There’s nothing deep or life-changing about this book — it’s just a lot of fun, and I’ve always enjoyed the love story of unsuccessful photojournalist Gretchen Griner, who decides to take a stab at writing a romance novel and improbably has a romance hero fall practically into her lap. Rye St. John fulfills every romance stereotype — he’s ruggedly handsome, exotically foreign, strong-but-sensitive, and most importantly, he’s unattainable. Gretchen’s discovery that her romance hero is not all he appears to be makes a great read. The humour I enjoyed so much when I first read this book 20 years ago sometimes sounds a little shrill and overwritten now — Bird is very fond of her similes and metaphors, maybe a bit too much — but for the most part I enjoyed it as much as ever on this reread.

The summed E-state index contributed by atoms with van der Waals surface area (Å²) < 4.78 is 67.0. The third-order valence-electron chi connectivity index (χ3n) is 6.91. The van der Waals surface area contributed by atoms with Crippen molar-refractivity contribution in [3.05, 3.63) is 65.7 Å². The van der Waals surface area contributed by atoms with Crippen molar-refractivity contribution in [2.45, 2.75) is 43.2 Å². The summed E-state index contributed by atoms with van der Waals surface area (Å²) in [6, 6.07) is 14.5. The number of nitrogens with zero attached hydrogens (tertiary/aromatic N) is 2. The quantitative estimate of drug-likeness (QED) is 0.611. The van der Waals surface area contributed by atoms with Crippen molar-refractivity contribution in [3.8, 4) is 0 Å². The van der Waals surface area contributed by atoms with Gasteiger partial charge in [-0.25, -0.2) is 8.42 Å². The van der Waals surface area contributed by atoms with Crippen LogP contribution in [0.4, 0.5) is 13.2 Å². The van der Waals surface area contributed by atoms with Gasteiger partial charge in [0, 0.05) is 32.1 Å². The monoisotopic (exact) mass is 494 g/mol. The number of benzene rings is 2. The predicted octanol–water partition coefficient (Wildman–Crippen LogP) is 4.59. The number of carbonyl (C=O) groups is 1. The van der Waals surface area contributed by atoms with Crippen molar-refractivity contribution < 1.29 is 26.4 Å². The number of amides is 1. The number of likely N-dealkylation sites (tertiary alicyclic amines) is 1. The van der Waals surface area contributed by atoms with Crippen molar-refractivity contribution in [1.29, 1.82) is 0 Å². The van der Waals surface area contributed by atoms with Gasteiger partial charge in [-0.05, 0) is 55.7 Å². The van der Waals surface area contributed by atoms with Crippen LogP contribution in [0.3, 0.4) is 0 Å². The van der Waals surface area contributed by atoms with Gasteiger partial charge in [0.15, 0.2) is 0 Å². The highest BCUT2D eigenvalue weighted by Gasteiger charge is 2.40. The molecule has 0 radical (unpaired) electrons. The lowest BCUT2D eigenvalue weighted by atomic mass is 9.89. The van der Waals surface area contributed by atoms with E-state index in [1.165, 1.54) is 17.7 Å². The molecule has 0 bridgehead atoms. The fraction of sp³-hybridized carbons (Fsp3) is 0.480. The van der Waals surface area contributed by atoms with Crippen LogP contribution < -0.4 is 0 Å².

This silly and sweet story was very badly transformed into a movie called Don’t Tell Her It’s Me, which I’m sorry to say I watched. Some people feel the movie’s greatest gaffe was casting Steve Guttenburg and Shelley Long as brother and sister, but that wasn’t what got me. What got me about the movie was how completely untrue it was to the spirit of the book. Gretchen is so completely and utterly not a romance heroine that she’s blown away to find herself living in a romance. She meditates at length, for example, on how awful it is to have an ugly name like “Gretchen Griner,” which sounds like gears changing. In the movie, the character’s name has been changed to “Emily Pare” and the guy who has a crush on her dreamily meditates on what a beautiful-sounding name it is. Which I think tells you everything about the movie. Don’t wait for the movie … but do read the book, if you get a chance.